A system is described which uses a diode array TV camera to view the real-time fringes and digital electronics to measure and store the irradiance levels at a 100 × 100 array of points. A microcomputer calculates the phase at each point from the irradiance values obtained from three successive scans of the array made with the phase of the reference beam shifted in steps of 120° by means of a mirror mounted on a piezoelectric translator. The optical system permits four holograms to be recorded in quick succession, using a photothermoplastic camera, with the object illuminated from four different directions. Phase data from these holograms are processed in a microcomputer to determine the components of the vector displacement at each of these points; these figures can then be transferred to a fast computer for further processing to evaluate the stress distribution.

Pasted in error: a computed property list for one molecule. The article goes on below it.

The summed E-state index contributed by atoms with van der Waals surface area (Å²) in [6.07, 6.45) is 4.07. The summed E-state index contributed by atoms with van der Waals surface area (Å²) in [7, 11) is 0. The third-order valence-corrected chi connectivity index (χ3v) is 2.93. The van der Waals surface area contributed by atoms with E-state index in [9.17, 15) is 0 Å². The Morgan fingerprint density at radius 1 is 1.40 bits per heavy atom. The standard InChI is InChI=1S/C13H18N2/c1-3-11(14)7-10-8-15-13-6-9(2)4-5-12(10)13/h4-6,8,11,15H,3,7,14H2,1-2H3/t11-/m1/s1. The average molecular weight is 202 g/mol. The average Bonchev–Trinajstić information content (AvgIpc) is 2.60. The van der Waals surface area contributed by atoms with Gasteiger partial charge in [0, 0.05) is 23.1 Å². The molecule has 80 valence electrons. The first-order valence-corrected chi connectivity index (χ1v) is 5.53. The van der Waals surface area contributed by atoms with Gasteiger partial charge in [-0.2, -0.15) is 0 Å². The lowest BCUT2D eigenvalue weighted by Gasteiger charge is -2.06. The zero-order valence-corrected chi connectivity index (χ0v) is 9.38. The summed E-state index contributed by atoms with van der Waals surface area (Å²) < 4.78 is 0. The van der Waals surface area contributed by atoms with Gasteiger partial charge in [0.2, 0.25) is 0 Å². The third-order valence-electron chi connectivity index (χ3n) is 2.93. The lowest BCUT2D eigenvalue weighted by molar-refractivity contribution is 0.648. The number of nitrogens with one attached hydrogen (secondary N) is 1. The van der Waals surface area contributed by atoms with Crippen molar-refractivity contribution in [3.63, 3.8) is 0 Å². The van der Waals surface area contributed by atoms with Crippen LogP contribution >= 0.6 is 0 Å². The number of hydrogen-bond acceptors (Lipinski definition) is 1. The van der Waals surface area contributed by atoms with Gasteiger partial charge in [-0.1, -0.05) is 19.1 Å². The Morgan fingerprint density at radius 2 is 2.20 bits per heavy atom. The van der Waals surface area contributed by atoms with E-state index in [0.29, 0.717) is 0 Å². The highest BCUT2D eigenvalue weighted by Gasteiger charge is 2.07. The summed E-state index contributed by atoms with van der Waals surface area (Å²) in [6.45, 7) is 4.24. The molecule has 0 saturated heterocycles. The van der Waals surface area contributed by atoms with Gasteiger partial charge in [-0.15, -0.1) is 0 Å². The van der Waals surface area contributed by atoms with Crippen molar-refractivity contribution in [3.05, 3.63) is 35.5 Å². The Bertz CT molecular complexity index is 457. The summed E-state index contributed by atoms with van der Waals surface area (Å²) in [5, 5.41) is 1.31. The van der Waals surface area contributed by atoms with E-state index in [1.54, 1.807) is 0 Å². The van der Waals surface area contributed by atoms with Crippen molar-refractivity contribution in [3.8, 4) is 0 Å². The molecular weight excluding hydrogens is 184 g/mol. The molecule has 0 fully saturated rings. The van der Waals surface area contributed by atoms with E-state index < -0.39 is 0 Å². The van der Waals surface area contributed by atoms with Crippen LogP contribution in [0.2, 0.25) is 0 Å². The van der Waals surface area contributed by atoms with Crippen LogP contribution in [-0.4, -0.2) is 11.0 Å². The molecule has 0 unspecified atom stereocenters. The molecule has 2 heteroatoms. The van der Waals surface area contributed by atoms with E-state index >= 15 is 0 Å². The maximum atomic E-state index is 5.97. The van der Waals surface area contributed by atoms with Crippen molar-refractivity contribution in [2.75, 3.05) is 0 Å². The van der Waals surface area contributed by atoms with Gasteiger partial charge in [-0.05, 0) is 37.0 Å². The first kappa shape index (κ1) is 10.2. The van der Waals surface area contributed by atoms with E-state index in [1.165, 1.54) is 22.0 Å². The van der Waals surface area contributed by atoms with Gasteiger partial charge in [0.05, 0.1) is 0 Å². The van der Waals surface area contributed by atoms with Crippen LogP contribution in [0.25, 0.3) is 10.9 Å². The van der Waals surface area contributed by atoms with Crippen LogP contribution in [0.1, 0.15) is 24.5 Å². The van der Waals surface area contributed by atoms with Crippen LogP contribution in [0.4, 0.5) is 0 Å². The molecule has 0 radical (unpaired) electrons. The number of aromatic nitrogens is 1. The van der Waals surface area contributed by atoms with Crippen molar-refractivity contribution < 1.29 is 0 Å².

P. Hariharan, B. F. Oreb, and N. Brown, "Real-time holographic interferometry: a microcomputer system for the measurement of vector displacements," Appl. Opt. 22, 876-880 (1983)